Also insulting and demoralizing are the claims that students should pay less tuition because they are receiving an inferior product during the quarantine. Doesn’t that judgment depend on how one defines a product? All of our teachers – ladder-rank faculty, contingent lecturers, teaching assistants, tutors, and readers – have spent countless hours (of what amounts to unpaid overtime) over the past several months, learning new software and new teaching techniques, redesigning courses to be as educationally effective as possible in an online setting, recording videos, consulting with and supporting students through the crises, and working out the best ways to support students who were reeling from George Floyd’s death and joining in the protests for Black lives. What, precisely, is inferior about the blood, sweat, and tears my colleagues have put into keeping their classes running so that our students can stay in school and graduate on time, many while simultaneously providing full-time education and care for their children?

Students are rightfully worried about tuition costs. I personally know students who may have to drop out of school because they can no longer afford tuition and the available financial aid is simply not enough. The solution to this is not to cut tuition even further, and force schools to fire more faculty and staff while overworking the rest even more severely. The solution is one that has been in place for many, many years in other countries. Education is a right, not a product or a privilege, and it should be free at all levels.

Why do some people think higher education is a product? Because we buy it. K-12 teachers have been publicly lauded since March for the ways they have heroically risen to the occasion and managed to educate, support, and connect with their students. Teachers in higher education have been just as heroic, yet we are accused of providing an inferior product. What’s the difference? K-12 education, at least in the public schools that serve the vast majority of students in the U.S., is free. Higher education, even in public schools, is not.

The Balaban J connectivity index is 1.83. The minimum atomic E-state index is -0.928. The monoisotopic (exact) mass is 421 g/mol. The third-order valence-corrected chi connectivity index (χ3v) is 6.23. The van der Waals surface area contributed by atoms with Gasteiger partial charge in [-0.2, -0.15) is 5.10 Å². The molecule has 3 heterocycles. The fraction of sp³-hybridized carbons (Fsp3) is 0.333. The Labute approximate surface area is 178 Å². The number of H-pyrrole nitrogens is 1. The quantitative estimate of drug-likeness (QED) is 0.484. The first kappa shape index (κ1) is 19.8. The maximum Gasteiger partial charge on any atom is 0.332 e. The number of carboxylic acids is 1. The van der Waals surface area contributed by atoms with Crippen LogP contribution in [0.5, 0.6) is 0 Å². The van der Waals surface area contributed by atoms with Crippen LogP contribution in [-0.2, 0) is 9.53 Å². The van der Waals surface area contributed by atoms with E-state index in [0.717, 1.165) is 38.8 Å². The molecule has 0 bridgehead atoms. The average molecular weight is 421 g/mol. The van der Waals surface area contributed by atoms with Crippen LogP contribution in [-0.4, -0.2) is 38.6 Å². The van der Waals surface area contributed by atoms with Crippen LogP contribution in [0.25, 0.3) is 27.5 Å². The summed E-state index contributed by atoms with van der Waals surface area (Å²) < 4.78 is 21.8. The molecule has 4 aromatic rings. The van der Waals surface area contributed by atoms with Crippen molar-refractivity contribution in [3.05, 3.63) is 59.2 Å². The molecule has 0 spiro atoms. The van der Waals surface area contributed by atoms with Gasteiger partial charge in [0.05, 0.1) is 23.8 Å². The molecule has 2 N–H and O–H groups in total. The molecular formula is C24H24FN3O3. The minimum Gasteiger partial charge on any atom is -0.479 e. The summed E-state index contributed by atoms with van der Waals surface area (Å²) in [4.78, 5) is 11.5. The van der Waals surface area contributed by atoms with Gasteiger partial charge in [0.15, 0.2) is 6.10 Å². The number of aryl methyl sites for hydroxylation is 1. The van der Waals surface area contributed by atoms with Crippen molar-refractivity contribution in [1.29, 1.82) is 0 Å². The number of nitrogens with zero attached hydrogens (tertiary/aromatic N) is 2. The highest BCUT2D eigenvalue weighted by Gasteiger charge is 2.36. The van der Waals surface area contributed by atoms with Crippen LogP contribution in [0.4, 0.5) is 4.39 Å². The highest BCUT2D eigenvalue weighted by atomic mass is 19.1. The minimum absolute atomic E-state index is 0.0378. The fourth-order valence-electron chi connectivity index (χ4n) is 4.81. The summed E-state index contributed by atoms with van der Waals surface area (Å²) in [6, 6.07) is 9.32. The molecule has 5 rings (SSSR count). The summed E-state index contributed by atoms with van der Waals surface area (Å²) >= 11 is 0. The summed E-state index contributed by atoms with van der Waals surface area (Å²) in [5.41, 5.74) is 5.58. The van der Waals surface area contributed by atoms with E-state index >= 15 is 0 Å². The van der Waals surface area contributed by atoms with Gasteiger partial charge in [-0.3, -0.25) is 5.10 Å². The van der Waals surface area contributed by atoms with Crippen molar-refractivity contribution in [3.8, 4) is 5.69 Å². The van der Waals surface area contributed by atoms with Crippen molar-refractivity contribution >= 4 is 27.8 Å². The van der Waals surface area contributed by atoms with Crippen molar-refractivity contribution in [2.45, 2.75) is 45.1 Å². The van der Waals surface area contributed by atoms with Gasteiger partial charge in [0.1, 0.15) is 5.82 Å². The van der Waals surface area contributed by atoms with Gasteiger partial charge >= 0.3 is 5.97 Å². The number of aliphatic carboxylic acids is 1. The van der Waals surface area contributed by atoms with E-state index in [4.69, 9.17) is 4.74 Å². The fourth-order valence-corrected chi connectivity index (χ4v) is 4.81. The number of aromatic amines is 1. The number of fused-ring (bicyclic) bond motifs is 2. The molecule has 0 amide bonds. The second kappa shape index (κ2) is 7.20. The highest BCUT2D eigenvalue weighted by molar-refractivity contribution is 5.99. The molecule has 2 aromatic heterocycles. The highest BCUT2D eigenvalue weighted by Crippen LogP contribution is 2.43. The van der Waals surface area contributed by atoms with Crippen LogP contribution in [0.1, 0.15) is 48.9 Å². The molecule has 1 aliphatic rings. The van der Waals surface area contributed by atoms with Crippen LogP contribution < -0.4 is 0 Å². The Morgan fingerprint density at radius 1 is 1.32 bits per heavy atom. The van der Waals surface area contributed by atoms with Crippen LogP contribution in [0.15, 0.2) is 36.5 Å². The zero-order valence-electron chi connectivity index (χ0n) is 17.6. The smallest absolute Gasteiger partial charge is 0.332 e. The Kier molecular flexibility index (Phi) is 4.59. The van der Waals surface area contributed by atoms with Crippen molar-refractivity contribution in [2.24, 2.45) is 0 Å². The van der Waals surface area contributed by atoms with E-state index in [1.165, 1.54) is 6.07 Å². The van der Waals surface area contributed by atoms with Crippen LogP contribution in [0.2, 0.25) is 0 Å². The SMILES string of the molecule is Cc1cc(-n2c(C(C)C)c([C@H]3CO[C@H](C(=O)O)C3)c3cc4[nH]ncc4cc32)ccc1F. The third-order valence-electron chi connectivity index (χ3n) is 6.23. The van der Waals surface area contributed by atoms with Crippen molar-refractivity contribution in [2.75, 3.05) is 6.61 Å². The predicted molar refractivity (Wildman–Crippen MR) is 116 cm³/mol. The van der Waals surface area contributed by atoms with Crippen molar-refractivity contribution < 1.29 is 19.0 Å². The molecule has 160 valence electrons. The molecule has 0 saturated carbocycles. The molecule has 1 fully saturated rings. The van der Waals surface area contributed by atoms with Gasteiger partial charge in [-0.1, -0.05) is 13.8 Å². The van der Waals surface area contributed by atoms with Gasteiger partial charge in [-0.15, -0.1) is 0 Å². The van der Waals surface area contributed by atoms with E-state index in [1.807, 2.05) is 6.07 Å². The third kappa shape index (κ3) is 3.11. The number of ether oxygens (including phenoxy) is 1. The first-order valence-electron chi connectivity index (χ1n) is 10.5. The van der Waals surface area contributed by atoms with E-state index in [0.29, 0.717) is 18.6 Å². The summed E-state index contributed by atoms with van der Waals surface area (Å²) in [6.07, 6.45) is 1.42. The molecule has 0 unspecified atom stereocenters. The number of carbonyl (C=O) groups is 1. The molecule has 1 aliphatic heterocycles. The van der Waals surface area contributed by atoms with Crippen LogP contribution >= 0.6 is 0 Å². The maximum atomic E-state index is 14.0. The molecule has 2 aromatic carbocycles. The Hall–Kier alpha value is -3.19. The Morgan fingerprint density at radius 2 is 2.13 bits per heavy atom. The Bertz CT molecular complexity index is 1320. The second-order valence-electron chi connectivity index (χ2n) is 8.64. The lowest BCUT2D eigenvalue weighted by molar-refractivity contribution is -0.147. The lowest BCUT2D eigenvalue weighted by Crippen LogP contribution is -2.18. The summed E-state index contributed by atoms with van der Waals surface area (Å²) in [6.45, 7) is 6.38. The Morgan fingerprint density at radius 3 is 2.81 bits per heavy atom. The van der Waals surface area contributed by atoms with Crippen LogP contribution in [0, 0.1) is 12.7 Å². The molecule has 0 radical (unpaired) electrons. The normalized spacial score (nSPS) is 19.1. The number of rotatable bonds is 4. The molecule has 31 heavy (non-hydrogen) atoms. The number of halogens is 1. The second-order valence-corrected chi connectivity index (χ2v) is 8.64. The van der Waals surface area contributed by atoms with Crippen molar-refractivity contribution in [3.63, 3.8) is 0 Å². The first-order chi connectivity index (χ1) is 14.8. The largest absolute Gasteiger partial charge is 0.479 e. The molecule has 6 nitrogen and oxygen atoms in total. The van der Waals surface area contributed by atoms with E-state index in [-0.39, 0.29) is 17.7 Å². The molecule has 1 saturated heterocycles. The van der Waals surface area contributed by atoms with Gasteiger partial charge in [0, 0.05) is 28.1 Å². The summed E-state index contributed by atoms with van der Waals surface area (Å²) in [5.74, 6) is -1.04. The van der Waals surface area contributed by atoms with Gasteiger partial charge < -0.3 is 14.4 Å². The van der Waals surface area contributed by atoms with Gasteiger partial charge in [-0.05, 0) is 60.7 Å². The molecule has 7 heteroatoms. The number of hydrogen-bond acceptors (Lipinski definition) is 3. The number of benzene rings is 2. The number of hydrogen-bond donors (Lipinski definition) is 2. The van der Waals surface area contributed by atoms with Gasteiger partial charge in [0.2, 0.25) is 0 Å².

I and my colleagues are not products; we are teachers. A degree is not something you buy; it is something you earn. Right now we have a nearly unprecedented opportunity to make changes in the system. Let’s stop barking up the wrong tree, and fully fund higher education at all levels so that it’s freely available to all. I hope the NewsHour will consider inviting a guest to the next “Rethinking College” segment who will offer a less cravenly capitalist perspective on the crises that students and their schools are facing right now.

Author: Melissa M. Wilcox

Melissa M. Wilcox is Professor and Holstein Family and Community Chair of Religious Studies at the University of California, Riverside. She is the author or editor of several books and journal issues, and numerous articles, on gender, sexuality, and religion. Her books include Coming Out in Christianity: Religion, Identity, and Community; Sexuality and the World’s Religions; Queer Women and Religious Individualism; and Religion in Today’s World: Global Issues, Sociological Perspectives. Her newest work, Queer Nuns: Religion, Activism, and Serious Parody, will be published in Spring 2018 in the Sexual Cultures Series at New York University Press, and she is at work on two textbook projects in the areas of queer studies and sexuality studies in religion.